The best of EcoWatch, right in your inbox. Sign up for our email newsletter!
The Food Babe Way: What the Food Industry Doesn't Want You to Know
Did you know you are eating yoga mat ingredients in your fast food sandwich or Silly Putty in your French fries? You should.
Once or twice in a generation a brave citizen or scientist stands up to the status quo, tells the truth about what most of us would rather ignore. It changes everything about how we see the world, about the choices we make and how we live our lives.
And sometimes it changes the world. Margaret Mead once said, “Never doubt that a small group of thoughtful, committed citizens can change the world; indeed, it’s the only thing that ever has.”
Vani Hari, the Food Babe, has single-handedly, with her computer, blog and very clear voice brought food companies into real conversations and forced them to change their products. In her new book, The Food Babe Way, she pulls back the veil on what we are really eating. And it will (or should) terrify you.
Rachel Carson first alerted Americans to the dangers of pesticides and chemicals in our environment and helped launch the environmental movement. Linus Pauling, at great risk to his career, spoke about the dangers of war and nuclear radiation, and this lead to the nuclear test ban treaty.
And there are thousands of other souls in far corners of the world who are inspired to tell the truth at risk to themselves and their families. Most of them are unsung heroes who quietly stand up for what is right, and we are all better for it.
Hari is a modern-day David, facing the Goliath of the trillion-dollar food industry that in the guise of fun, colorful, hyper-tasty, easy to eat, convenient foods is creating suffering and sickness across the globe.
Most of us are completely oblivious to what we are eating and its impact on our health and our world. We know little about how our food is grown; how our seeds are engineered; how our farming methods harm the soil, air, and water, and contribute to climate change and dead zones in our oceans.
We are mostly unaware of the chemicals that are added to our foods; how the hormones, antibiotics, plastics, and toxins we eat in our everyday foods harm our bodies. How could we know that we are eating Silly Putty in our French fries and Yoga Mat softeners in our bread; or cancer-causing preservatives such as BHA and BHT, which have been banned in every other country but ours; or that dyes and coloring agents in our macaroni and cheese cause hyperactivity and behavioral problems in our children; or that natural flavorings are made from ground-up animal parts; or that common foods contain secretions from beaver’s anal glands?
How could we know that apart from the calories we eat, many of the chemicals in our food are obesogens, contributing to an obesity epidemic that is weighing down our nation and increasingly the world as we create the worst diet on the planet and export it to every other nation except Cuba and North Korea? How could we know that most of the 10,000 additives in our food supply have never been proven safe and are given a free pass by the Food and Drug Administration (FDA)?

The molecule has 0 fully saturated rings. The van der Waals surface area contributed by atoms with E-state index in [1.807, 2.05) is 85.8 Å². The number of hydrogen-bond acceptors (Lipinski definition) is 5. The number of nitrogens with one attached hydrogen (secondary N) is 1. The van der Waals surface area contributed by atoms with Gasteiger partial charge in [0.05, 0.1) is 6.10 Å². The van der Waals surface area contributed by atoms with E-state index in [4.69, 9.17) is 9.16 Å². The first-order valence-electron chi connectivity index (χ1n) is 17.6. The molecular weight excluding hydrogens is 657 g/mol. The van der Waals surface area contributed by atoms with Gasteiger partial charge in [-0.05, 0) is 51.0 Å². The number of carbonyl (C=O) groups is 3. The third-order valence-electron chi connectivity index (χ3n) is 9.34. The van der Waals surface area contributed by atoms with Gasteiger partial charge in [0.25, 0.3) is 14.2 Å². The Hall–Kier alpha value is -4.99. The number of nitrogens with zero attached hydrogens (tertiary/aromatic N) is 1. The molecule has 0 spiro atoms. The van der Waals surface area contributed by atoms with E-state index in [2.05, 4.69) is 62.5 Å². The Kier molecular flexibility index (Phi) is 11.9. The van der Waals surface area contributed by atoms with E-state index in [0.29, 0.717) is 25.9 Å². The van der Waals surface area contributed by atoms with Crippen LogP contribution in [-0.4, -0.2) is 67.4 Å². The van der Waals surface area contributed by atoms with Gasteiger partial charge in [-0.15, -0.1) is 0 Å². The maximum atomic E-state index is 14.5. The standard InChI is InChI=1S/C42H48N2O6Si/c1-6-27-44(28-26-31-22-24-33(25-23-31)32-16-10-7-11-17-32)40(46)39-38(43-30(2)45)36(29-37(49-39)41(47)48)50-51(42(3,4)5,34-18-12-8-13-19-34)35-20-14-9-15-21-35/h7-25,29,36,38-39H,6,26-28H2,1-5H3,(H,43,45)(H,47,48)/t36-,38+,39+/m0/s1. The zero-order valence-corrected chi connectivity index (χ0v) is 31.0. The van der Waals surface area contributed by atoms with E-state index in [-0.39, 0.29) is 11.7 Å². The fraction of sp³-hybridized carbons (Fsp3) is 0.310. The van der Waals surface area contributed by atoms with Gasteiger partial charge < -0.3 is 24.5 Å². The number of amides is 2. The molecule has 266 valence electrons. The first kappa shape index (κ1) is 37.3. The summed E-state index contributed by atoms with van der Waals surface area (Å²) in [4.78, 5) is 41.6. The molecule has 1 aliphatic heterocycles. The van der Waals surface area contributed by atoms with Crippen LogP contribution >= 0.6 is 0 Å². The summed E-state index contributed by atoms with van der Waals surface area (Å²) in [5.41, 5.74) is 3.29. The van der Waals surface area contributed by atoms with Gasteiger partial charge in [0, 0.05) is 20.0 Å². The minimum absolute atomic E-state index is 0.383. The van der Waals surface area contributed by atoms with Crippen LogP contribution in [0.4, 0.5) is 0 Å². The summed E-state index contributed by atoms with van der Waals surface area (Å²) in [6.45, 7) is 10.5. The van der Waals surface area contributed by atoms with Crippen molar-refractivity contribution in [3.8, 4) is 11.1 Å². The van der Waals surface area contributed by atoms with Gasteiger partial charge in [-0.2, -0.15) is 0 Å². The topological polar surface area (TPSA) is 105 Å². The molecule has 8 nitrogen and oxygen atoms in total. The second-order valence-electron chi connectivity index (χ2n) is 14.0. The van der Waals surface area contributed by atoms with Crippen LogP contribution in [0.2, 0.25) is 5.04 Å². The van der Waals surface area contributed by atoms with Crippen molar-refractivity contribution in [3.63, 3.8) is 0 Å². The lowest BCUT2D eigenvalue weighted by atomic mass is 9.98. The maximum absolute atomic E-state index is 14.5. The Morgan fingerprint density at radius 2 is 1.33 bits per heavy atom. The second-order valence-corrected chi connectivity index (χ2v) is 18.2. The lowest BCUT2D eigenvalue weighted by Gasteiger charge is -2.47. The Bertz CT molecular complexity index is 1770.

There are thousands of health revolutionaries working to change our food system. I consider myself one of them. But very few of us have figured out how to speak truth to power and slay Goliath, the food industry, or even make his knees buckle. The beauty and genius of the Food Babe is not simply that she rails against our toxic food system, or educates us about the dangers of industrial food in general.
She goes after the Achilles heel, the one missing scale on the dragon, and shoots an arrow so true and straight, so deadly that it takes down food giants who otherwise merely laugh at critics, who ignore most of us calling for a change to the food system.
Instead, the CEO and executives of Chipotle, Starbucks, Subway and even Kraft invite her into their inner sanctum and take her advice on how to stop the lying, deception and poisoning of our citizens. They fear her Food Babe Army, the millions of citizen activists who are sick and tired of being sick and tired.
But Vani Hari doesn’t just leave us angry, or save us from azodicarbonamide (the yoga mat ingredient) in Subway sandwiches. No, she goes deep into every aspect of our food system and through tireless, fearless and stunning detective work uncovers nearly every toxin in our food system. She invites us to take a real look at our food, to read labels like an expert.
She has uncovered all the dangerous ingredients in our food and teaches us how to avoid the growth hormones in meat, antibiotics, pesticides, refined and enriched flour, bisphenol A (BPA), high fructose corn syrup, trans fats, artificial sweeteners, preservatives, artificial and natural flavors, food dyes, dough conditioners, carrageenan, monosodium glutamate (MSG), heavy metals and neurotoxins, and more.
But Vani doesn’t just teach us what to avoid. She doesn’t leave us hopeless. She has vigorously investigated what we can eat, what products and foods give health and life rather than take it away. Her detective skills have uncovered an extraordinary, chemical-free, real-food way of eating that makes sense for everyone.
It is the seed of a profound revolution, the type that Congressman Tim Ryan speaks of in The Real Food Revolution, a revolution that gets to the root of how our food system destroys our human and natural capital, our health and our environment.
I am an advocate for a new form of medicine, Functional Medicine, which addresses the root cause of disease; sees the body as an ecosystem, not a collection of parts; and treats the organism, not just organs, the system, not just the symptoms. One of the fundamental tools of healing is food. If food were just calories, it wouldn’t matter where it came from; as long as it had enough energy to sustain us and tasted good it would be fine.
But the science of nutrition has uncovered a radical new way of looking at food. Food is not just energy. Food is information. It contains instructions that communicate messages to your genes, hormones, immune system, gut flora, in fact to every system of your body. This changes everything we know about food.
Health results from the quality of information we put in our bodies. And Vani’s “sickening 15” and other hidden ingredients and modified food products that make up most of our diet are disease-causing information.